“I work in Manhattan as a food delivery person. There is danger and stress about COVID-19 everywhere, but I need to go to work anyway. During this time I could also get coronavirus, fortunately, that has not happened. But I am worried and scared. I have a large bag of medication I need to take daily. I need to go to work every day because this job helps me and my family survive. Through TPS I have a work permit and pay taxes which helps me and economically supports this country. If TPS is canceled, we are all going to be out of work. We are surviving because of TPS. If TPS holders are given permanent residency, it would let hundreds of thousands of immigrants like me continue to work, help save lives, and rebuild this economy.”
– Bishnu Hirachan, Nepali TPS holder, and Adhikaar member
Despite strong social and cultural ties to the U.S. and significant contributions to the U.S. economy, the future of nearly 15,000 Nepali Temporary Protected Status (TPS) holders remains uncertain. The 2018 decision by the Trump Administration to terminate TPS for Nepal, and subsequent court decisions by the 9th Circuit allowing a potential end to these designations, places the lives of Nepali TPS holders and their families at risk of deportation. Congress must act now to protect Nepali TPS holders.
Adhikaar for Human Rights and Social Justice recently conducted the first-ever national survey of Nepali TPS holders in partnership with the Center for American Progress and the U.S. Immigration Policy Center at the University of California San Diego titled, “Nepali TPS Holders Make Significant Contributions to America”. The data revealed what we already know: Nepali TPS holders have built strong social and cultural roots in the U.S. and make vital contributions to the U.S. economy, including during the COVID-19 pandemic. Below are highlights from the survey and specific ways Congress can create a pathway for citizenship for Nepali TPS holders:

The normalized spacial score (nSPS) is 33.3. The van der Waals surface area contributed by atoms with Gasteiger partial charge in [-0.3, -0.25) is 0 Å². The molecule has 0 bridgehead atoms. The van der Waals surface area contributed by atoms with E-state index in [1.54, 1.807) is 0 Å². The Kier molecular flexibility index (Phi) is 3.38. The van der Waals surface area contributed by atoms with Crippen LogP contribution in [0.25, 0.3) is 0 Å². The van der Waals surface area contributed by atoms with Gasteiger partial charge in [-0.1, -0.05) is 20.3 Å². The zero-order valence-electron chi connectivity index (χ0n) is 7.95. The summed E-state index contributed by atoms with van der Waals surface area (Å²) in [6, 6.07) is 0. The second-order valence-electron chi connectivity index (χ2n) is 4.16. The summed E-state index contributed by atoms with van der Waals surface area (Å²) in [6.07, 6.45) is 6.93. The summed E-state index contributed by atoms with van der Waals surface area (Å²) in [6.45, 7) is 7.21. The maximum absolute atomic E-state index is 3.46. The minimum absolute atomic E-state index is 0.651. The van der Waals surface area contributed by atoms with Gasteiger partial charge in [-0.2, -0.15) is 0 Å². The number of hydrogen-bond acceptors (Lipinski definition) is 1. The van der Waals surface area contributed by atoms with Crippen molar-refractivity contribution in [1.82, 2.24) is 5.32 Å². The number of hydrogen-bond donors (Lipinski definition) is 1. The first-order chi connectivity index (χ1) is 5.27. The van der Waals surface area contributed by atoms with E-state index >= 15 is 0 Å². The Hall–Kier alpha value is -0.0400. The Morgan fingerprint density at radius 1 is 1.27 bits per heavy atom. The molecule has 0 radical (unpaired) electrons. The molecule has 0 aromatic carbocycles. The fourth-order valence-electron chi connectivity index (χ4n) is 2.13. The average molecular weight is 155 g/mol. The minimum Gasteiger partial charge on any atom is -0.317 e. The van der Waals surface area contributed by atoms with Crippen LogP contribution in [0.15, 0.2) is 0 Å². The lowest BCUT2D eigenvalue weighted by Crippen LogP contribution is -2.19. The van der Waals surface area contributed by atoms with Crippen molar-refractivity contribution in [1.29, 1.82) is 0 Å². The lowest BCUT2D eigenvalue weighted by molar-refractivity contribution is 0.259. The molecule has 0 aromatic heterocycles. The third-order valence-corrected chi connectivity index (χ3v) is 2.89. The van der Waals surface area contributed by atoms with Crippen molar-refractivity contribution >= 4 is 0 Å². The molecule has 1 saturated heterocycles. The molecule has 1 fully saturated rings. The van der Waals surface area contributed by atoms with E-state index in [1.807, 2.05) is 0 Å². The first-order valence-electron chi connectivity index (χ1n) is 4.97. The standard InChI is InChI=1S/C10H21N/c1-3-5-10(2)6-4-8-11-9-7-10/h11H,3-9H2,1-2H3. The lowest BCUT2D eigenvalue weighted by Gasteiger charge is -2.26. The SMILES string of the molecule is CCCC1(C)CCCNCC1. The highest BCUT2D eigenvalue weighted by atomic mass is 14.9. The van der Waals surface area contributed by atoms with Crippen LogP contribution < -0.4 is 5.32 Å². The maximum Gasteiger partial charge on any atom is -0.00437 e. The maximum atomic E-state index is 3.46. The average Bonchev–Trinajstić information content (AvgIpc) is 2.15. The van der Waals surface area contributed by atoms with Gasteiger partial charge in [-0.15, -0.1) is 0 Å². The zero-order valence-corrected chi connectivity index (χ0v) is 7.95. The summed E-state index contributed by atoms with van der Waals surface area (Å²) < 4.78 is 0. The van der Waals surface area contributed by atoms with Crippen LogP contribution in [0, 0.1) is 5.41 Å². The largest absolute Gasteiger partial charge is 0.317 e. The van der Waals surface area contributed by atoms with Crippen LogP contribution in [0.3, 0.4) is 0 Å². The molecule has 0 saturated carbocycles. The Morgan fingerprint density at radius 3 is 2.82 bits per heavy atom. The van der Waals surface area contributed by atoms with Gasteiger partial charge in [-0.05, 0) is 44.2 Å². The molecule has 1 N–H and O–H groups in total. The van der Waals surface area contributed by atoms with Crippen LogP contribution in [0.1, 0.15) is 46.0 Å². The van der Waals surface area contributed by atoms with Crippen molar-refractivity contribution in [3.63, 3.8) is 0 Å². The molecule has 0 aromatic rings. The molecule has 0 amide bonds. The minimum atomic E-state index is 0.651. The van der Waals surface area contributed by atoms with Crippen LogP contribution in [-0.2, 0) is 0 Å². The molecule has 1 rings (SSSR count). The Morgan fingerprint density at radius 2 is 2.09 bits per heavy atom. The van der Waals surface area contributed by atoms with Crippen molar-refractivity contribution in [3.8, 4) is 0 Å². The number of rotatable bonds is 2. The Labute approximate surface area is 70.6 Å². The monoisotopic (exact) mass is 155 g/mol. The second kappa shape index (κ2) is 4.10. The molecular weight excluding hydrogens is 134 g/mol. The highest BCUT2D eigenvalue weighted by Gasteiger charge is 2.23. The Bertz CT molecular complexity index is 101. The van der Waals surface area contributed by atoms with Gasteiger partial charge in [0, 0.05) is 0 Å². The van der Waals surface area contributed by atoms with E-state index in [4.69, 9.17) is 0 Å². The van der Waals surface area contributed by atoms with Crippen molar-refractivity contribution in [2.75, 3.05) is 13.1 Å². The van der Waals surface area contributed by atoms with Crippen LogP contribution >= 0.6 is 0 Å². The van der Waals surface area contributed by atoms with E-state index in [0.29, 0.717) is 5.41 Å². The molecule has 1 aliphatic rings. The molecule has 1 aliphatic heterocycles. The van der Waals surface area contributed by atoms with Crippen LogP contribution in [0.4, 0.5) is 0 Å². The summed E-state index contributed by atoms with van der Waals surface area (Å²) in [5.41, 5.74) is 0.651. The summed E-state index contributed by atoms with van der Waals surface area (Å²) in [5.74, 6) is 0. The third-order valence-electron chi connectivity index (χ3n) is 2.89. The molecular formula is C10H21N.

Nepali TPS holders’ Contribution to the U.S. economy:
The data show that Nepali TPS holders are making positive and significant economic contributions, including earning higher wages after receiving TPS, which translates into greater tax revenue and economic growth that benefits all Americans. According to the official USCIS data, Nepali TPS holders live in 31 of the 50 states in the U.S. States with the largest number of Nepali TPS holders include Texas, California, New York, Maryland, Virginia, Massachusetts, Minnesota, Ohio, Colorado, etc.
Work authorization is crucial to allowing Nepali TPS holders to participate and contribute to the U.S. economy. The data show that just more than 9 out of 10 respondents, or 91.7 percent, received work authorization after receiving TPS. Through a work permit, they’ve pursued education and job prospects, and after receiving TPS, 94.3% of respondents reported that TPS allowed them to continue working, 59.1% opened a bank account, 31.2% purchased a car, and 4.1% purchased a home.